Calling all men (to church!)

Rob Slane  ·  Apr 01, 2015

That far fewer men than women attend church regularly is beyond dispute, with no shortage of commentary on it. Why has this happened and how do we need to address it?

A friend recently drew my attention to an article suggesting that the church has placed too much emphasis on emotion, and the solution was engaging men on the intellectual side.

While I agree that a more intellectual approach might form part of the answer for some men, this solution seems to me to fall short of what is needed. Although the “intellectual approach” will appeal to a certain type of male (and a certain type of female for that matter), the fact is it just won’t appeal to all. Nor should it.

God clearly created some people with a disposition to want to think and talk about intellectual issues, but He also created others to whom this sort of thing will never appeal. Shifting our emphasis to intellectual issues may well be as much a turnoff for some men as the overemphasis on emotion is for others.

So where does the answer lie? I think it is much broader than an “intellectual” answer, and will, if rightly understood and applied, accommodate both intellectual and non-intellectual types of men.

There are some basic questions that every man needs answers to if he is to have true direction and fulfillment in life. These are: Who am I? What am I here for? What is my role? What does this look like in practice? I would suggest that any solution that seeks to engage men must begin with some basic answers to these questions. Furthermore, I would suggest that if the Church is to begin to answer these questions, it needs to do so in two ways:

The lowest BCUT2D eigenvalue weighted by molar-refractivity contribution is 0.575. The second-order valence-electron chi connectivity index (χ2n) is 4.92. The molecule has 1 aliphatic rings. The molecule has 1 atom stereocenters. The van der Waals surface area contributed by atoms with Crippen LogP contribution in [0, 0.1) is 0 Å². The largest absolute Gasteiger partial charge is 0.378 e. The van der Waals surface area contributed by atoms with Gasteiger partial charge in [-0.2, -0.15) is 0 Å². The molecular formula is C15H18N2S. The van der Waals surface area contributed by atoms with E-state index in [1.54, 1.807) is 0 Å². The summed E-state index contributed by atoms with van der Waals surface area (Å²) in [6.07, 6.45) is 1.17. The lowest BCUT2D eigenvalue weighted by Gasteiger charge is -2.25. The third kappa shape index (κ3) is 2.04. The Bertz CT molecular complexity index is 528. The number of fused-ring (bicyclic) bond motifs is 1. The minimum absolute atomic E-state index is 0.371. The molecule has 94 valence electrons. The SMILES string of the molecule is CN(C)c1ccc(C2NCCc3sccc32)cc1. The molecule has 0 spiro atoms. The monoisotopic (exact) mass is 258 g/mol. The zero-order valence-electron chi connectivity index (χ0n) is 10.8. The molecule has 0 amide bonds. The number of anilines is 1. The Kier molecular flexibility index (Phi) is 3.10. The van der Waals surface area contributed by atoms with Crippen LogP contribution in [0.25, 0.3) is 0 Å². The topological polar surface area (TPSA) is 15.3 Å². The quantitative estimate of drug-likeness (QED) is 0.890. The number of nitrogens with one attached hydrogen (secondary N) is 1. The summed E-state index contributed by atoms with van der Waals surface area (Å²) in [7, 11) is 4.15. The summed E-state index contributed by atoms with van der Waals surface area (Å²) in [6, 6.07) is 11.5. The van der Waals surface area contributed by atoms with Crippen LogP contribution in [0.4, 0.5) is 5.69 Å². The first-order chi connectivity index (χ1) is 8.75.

1. The Church needs to teach what true masculinity looks like.
  2. The Church needs to stop misrepresenting Jesus and instead show how He is the epitome of true masculinity.

So how do we teach what true masculinity looks like? As with so many philosophical questions about ourselves, we go back to the book of origins—to the opening pages of the book of Genesis. There we have a man who is given a series of highly connected tasks. Be fruitful. Multiply. Replenish. Take dominion. Or to sum it up, through him and his offspring, he is tasked with spreading the rule of God throughout the world in his capacity as God’s vice regent.

He cannot do this alone, so God makes a woman and joins them together in intimate union. Now his role is not just an offensive role—taking dominion and subduing the earth—but is also defensive—protecting, cherishing, and loving his wife.

And so we have all the ingredients for true masculinity: Dominion, Fruitfulness, Protection, Responsibility, Care, Love—the perfect mix of toughness and gentleness. But what happened instead?

Faced with an invader and a usurper, the man not only fails to protect his wife and therefore his progeny from evil, he also gives into it himself, and then has the audacity to blame his wife. Thus we end up with all the ingredients of non-masculinity: failure to protect, dereliction of responsibility, cowardice, blame-shifting, fruitlessness (i.e., death comes upon all mankind), absconding the role of dominion-taker, plus a whole bunch of other evils added to the mix.

The modern world has taken these failures and run with them, to the point that men are almost expected to be hopeless, unfaithful, irresponsible losers. Unfortunately, the Church has imbibed (or perhaps even initiated) some of this same spirit, so it should come as no surprise that men have drifted from the church. For the most part, the modern Church has not given men a proper view of masculinity.